The addition of a light to any aquarium not only enhances the visual appeal, but can help live plants thrive. Building your own lighted canopy for your tank is a rewarding way to customise your fish keeping experience. The benefit of proper lighting in a tank with live plants is the reason many fish enthusiasts are building their own lighted canopies in lieu of buying manufactured ones. Not only can you design the canopy the way you want it to look, you can also make it in the exact size your tank requires.
- Skill level:
Things you need
- 4 3/4-by-4-inch boards
- 4 3/4-by-3/4-inch square wooden rods
- Plywood (5/8-inch thick)
- 9 locking bulb clips
- 6 prewired bulb caps
- 3 standard fluorescent aquarium light bulbs
- 3 hinges with provided screws
- 8 1/4-inch wood screws
- 7 3/8-inch wood screws
- Power drill
- Measuring tape
- White paint
- Paint brushes
- Wood stain or paint in desired colour
Measure the length and width of your aquarium, and write it down on a piece of paper, adding 3/4-inch onto both measurements. Cut the 3/4-by-4-inch boards and plywood to the final measurements. Cut one of the ends on each of the two 3/4-inch boards for the width measurement at a 1/4-inch angle, and both ends on one of the 3/4-inch boards for the length measurement at a 1/4-inch angle as well. When placed together, all three pieces should make a "U" shape.
Screw the three angled boards together with four of the 1/4-inch wood screws. Take the fourth 3/4-inch board without the tapered ends, and lay it horizontally on top of the two width cut boards at the open end. Screw this board into place with the remaining four 1/4-inch wood screws. The open space below the board enables any filters and air pump lines to pass through uninhibited.
Attach three of the 3/4-inch by 3/4-inch wooden square rods to the three tapered 3/4-inch by 4-inch boards on the inside of the box. Find the centre of each board by measuring the length and marking the centre off with the pencil. Using two of the 3/8-inch screws, screw the square rods into place on the boards with a screw on each end.
Flip the box over, and measure the length of the horizontal top 3/4-inch by 4-inch board, marking off the centre with the pencil. Center the fourth square rod over the centre pencil mark, making the rod stick up vertically. While holding the rod in place, carefully turn the box over onto a side, and screw the rod into place with the last 3/8-inch screw.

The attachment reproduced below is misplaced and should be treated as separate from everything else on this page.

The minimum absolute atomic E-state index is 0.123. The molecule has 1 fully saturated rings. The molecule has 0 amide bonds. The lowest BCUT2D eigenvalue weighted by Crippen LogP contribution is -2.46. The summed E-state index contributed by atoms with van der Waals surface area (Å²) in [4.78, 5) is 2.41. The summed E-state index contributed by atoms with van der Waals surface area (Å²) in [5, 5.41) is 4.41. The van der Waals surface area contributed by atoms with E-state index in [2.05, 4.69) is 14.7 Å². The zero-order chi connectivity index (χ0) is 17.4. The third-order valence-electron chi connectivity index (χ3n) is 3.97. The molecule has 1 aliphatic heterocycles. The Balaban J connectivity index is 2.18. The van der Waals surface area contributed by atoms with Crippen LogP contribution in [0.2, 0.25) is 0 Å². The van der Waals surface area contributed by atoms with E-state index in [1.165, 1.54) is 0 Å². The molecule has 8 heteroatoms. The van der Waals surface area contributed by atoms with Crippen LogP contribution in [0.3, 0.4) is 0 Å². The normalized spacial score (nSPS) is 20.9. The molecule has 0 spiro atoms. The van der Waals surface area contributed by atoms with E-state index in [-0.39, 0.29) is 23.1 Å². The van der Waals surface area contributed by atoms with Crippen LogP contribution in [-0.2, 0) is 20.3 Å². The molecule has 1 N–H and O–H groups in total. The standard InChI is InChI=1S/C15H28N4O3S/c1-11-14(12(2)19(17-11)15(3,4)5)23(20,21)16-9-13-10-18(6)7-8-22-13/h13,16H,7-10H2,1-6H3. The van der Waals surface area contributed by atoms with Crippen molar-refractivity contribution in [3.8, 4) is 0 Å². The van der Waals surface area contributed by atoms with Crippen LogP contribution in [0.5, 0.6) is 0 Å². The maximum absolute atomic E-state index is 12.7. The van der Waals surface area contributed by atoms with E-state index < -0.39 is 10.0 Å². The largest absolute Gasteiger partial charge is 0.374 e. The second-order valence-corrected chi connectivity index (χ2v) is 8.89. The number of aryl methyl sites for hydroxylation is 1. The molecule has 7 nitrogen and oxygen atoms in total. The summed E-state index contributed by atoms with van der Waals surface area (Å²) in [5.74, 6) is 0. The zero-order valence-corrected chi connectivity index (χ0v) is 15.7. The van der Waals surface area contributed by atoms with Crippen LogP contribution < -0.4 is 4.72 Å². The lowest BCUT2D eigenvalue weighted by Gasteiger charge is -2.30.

Cut the 5/8-inch plywood to the same length and width of the canopy box. Fasten the three hinges to the horizontal 3/4-by-4-inch board at the very edge outwards from the box. Paint the inside of the lid and box white so the reflection of your lights are maximised. Let paint dry up to four hours, then screw the plywood lid onto the top part of the hinges so the board lays flush to the top of the box.
Attach the nine locking bulb clips to the inside of the hood at equal lengths apart, and in three rows of three clips. Keep the lights roughly 1-inch away from the edge of the box front and the edge of the horizontal 3/4-inch by 4-inch board. Use the tape measure and pencil to note the exact spots each clip will go so the clips are spaced out evenly.
Slide the three fluorescent bulbs into place within the clips. Shut the lid and make sure the clips and bulbs are secured upon the lid. Reopen the lid, and attach the pre-wired waterproof end caps onto the light bulbs. Place the canopy onto the aquarium and plug in the lights to test out the new canopy.
Remove the canopy from the tank, and remove the bulbs from the lid, setting them aside. Paint the outside of the lid and box in the stain or paint colour desired, and let dry four to six hours. Reattach the bulbs in the clips, and place the finished canopy onto the aquarium.
Tips and warnings
- Prewired, waterproof end caps can be purchased at most local fish shops.
- You may use as many or as few lights as needed.
- Mirrored reflective material can be used in lieu of white paint.
- Always use caution when using power tools and saws.
- Wear protective gear when cutting, drilling and painting.
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